Food is what we need to survive. Its as simple as that. Most of us know a balanced diet is the
basis of being healthy. However, many people seek out different foods as for their “medicinal
qualities”, hoping eating them might prevent or treat particular conditions. It’s true many
foods contain natural chemicals that act in the body in ways that might promote good health,
and a lot of these are being studied in the prevention of cancer, heart disease and other
But the idea of food as medicine is often hyped up and over sold. A lot of what we hear about
foods “curing” conditions is based on studies done in the lab, testing concentrated extracts
from foods. The effect seen in real people eating the actual food is going to be different,
because so many other factors are involved. The biggest factor which makes the majority of
these “super foods” not really worth it is the sheer amount of them that you need to eat before
you get any real benefits. In some cases, the quantity of food required will actually cause us
to get sick, rather than having the beneficial effect that you are going for.
These five things show the common healing claims around the foods we eat don’t always
Cinnamon, which contains a compound called cinnamaldehyde, is claimed to aid weight loss,
reduce cholesterol, and regulate appetite. Studies have shown that between 1 and 6 grams of
cinnamaldehyde per day can show some benefits. Cinnamon is about 8% cinnamaldehyde by
weight – so you’d have to eat at least 13 grams of cinnamon, or about half a supermarket jar,
per day, just to get the minimum amount on the range.
The benefits of red wine are usually talked about because of a chemical in grape skins called
resveratrol. Resveratrol is a polyphenol, a family of chemicals with antioxidant properties.
It’s been claimed resveratrol protects our cells from damage and reduces the risk of a range of
conditions such as cancer, type 2 diabetes, Alzheimer’s disease, and heart disease. On
average, a single bottle of red wine contains about 3 micrograms of resveratrol. The studies
that have shown a benefit from resveratrol use at least 0.1 grams per day (100,000
micrograms). To get just the 0.1 grams, you have to drink roughly 200 bottles of wine a day.
Blueberries have the same thing as grapes – resveratrol, however, each berry only contains a
few micrograms… you would have to eat more than 10,000 berries a day to get the active
Theobromine, a chemical in chocolate, has been shown to lower blood pressure in doses of
about 1 gram, but not at lower doses. Depending on the chocolate, you could be eating 100g
of dark chocolate before you reached this dose. That is four times the recommended daily intake. Chocolate is a discretionary food, or “junk food”. The recommended serve for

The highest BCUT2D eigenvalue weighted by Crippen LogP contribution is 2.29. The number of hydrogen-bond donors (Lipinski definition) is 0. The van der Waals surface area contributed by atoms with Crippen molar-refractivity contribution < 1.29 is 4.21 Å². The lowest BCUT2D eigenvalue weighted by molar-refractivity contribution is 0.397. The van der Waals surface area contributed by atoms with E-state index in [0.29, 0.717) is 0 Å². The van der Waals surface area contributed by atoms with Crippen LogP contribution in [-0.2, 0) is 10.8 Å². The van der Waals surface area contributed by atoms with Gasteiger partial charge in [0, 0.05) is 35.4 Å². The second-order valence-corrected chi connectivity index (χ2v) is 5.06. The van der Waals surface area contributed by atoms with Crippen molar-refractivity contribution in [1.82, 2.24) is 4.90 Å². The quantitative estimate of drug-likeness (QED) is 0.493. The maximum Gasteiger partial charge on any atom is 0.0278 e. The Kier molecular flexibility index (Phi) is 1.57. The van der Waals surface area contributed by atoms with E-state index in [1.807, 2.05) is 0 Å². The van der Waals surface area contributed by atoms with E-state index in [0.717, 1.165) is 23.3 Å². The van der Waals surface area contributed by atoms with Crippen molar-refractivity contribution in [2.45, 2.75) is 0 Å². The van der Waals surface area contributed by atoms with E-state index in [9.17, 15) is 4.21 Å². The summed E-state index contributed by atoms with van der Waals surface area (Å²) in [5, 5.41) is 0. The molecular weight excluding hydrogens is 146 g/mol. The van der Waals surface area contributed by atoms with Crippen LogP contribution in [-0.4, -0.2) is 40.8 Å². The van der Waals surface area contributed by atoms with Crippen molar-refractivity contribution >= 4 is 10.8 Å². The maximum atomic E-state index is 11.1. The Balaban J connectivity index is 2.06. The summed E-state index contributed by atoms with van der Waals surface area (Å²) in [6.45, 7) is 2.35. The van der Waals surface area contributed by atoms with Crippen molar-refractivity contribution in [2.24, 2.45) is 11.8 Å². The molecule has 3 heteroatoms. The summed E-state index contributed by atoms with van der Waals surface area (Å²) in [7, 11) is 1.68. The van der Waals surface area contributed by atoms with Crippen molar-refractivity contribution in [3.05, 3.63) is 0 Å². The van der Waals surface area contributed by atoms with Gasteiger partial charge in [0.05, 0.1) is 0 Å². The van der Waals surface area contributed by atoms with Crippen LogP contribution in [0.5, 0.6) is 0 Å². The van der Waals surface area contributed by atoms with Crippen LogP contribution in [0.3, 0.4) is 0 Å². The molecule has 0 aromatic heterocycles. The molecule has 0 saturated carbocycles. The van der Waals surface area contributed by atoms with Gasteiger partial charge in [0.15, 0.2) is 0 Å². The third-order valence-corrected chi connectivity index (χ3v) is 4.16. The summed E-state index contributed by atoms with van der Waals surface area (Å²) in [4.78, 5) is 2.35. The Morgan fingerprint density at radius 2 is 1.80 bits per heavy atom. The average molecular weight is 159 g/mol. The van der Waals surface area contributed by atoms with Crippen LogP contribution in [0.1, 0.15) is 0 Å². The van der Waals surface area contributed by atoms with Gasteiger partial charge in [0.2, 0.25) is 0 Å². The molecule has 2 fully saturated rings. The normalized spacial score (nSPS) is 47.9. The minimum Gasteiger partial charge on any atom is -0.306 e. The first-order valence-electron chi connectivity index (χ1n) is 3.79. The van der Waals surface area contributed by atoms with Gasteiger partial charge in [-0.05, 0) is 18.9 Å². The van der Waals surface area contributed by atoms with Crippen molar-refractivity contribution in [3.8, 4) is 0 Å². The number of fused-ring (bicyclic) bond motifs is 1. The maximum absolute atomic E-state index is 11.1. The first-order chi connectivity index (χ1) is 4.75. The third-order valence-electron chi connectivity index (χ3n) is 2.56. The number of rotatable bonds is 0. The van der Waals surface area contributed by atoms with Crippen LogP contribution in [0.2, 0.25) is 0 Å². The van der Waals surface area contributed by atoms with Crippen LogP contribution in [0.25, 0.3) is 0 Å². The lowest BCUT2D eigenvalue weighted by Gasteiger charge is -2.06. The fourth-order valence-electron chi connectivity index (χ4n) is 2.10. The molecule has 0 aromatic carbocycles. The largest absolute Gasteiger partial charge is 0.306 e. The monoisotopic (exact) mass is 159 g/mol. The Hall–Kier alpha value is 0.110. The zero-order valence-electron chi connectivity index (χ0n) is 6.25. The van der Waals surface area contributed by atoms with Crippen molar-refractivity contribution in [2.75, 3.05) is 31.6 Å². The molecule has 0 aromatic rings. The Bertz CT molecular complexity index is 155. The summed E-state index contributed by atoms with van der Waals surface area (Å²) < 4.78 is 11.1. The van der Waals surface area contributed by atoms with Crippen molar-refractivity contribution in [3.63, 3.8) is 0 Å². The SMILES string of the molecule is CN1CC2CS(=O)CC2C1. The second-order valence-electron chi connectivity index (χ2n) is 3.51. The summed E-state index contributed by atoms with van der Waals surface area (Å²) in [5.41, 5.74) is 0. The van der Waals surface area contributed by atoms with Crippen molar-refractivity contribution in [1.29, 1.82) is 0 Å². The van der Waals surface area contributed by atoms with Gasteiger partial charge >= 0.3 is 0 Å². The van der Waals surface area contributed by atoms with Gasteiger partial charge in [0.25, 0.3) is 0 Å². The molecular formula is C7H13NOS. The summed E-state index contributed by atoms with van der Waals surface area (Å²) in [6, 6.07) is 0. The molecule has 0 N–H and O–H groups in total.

discretionary foods is no more than 600 kilojoules per day, or 25g of chocolate. Eating 100g
of chocolate would be equivalent to more than 2,000kJ.
Excess kilojoule consumption leads to weight gain, and being overweight increases risk of
heart disease and stroke. So these risks would likely negate the benefits of eating chocolate to
lower your blood pressure.
Turmeric is a favorite. It’s good in curries, and recently we’ve seen hype around the
turmeric latte. Stories pop up regularly about its healing power, normally based on curcumin.
Curcumin refers to a group of compounds, called curcuminoids, that might have some health
benefits, like reducing inflammation. Inflammation helps us to fight infections and respond to
injuries, but too much inflammation is a problem in diseases like arthritis, and might be
linked to other conditions like heart disease or stroke.
Human trials on curcumin have been inconclusive, but most use curcumin supplementation in
very large doses of 1 to 12 grams per day. Turmeric is about 3% curcumin, so for each gram
of turmeric you eat you only get 0.03g of curcumin. This means you’d have to eat more than
30g of turmeric to get the minimum active dose of turmeric.
Importantly, curcumin in turmeric is not very bioavailable. This means we only absorb about
25% of what we eat, so you might actually have to eat well over 100g of turmeric, every day,
to get a reasonable dose of curcumin. That’s a lot of curry.
We all want food to heal us, but focusing on single foods and eating mounds of them is not
the answer. Instead, a balanced and diverse diet can provide foods each with a range of
different nutrients and bioactive compounds. Don’t get distracted by quick fixes; focus
instead on enjoying a variety of foods.